The developer of the $500-million Monarch Beach Resort has won permits for the seven-story, 400-room, five-star hotel and a major residential portion of the 225-acre project.
The city's Planning Commission voted unanimously Tuesday night to approve the permits and subdivision maps for the 30.5-acre phase of the project, which is being developed by Japan-based Nippon Shinpan Co. Ltd. The residential portion will include 86 gate-guarded residences--81 attached and five individual units--surrounding the hotel.
Tuesday's vote gives Nippon Shinpan final city approvals for a majority of the luxury resort, with only another 152 residential units, a golf clubhouse and beach house left without approvals. The remaining portion will be brought before the commission May 19.
If the Planning Commission grants those permits, all that would be left would be approvals from the California Coastal Commission sometime this summer or fall, said Ed Knight, Dana Point's director of development.
The vote on May 19 "could be the final discretionary approval by the city . . . unless someone appeals to the City Council," Knight said.
The Planning Commission's approval, however, came with a stipulation that before anyone is allowed to open or occupy any part of the resort, Nippon Shinpan must submit to the city a plan showing how it intends to carry out a housing rental subsidy for its low-income workers. Earlier this year, the Dana Point City Council insisted that the developer subsidize rents for one-fourth of the resort's estimated 580 full-time employees, by a total amount not to exceed $210,000 a year.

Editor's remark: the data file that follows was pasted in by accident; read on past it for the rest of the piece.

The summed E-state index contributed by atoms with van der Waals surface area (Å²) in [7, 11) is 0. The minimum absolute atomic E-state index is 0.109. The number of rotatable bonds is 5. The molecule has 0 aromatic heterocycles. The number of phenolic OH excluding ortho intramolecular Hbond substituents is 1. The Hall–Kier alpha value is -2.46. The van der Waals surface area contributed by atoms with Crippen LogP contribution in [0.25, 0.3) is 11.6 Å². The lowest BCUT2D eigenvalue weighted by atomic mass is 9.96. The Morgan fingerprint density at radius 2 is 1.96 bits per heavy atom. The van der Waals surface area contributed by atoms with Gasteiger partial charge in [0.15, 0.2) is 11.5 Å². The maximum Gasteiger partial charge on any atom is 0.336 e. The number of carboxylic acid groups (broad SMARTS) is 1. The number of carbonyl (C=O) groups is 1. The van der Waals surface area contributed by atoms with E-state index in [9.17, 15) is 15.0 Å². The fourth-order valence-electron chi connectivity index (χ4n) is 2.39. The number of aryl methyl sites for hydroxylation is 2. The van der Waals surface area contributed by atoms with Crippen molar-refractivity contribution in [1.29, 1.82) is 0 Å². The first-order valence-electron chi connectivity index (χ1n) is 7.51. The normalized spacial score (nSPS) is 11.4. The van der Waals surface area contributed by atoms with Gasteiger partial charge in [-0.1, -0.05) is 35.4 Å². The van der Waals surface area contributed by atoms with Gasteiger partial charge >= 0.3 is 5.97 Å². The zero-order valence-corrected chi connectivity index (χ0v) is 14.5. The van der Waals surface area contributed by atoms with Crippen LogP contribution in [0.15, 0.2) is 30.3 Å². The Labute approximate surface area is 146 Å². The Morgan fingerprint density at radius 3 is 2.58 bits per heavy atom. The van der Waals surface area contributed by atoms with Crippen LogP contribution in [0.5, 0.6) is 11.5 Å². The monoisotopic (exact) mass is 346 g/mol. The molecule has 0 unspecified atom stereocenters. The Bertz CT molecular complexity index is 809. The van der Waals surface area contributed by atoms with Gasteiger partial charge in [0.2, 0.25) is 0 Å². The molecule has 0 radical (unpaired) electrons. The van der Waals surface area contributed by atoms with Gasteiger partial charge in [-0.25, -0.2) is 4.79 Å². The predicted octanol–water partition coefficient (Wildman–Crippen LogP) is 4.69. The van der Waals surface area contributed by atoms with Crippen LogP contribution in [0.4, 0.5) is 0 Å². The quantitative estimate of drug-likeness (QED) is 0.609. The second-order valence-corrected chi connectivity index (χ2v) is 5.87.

The overall plan for the resort, which straddles Coast Highway just south of Monarch Bay, was approved by the council in February. The individual permits and subdivision maps now being processed by the Planning Commission are the "precise plans for the development," Knight said.
"It's just a progression of more and more specific information. Now we have a very accurate picture of what the project will look like," Knight said.
The approved hotel plan calls for a Tuscan or Mediterranean architectural style made of plaster and stone, five stories high in most places with portions as high as seven stories. It also includes 835 parking spaces.
On April 7, the resort developers were granted permits for the 27-acre public Sea Terrace Park and the 13-acre expansion of the Links at Monarch Beach Golf Course, which adjoins the hotel. The remaining residential and golf clubhouse portions of the project will be on the west side of Salt Creek near Monarch Bay Plaza.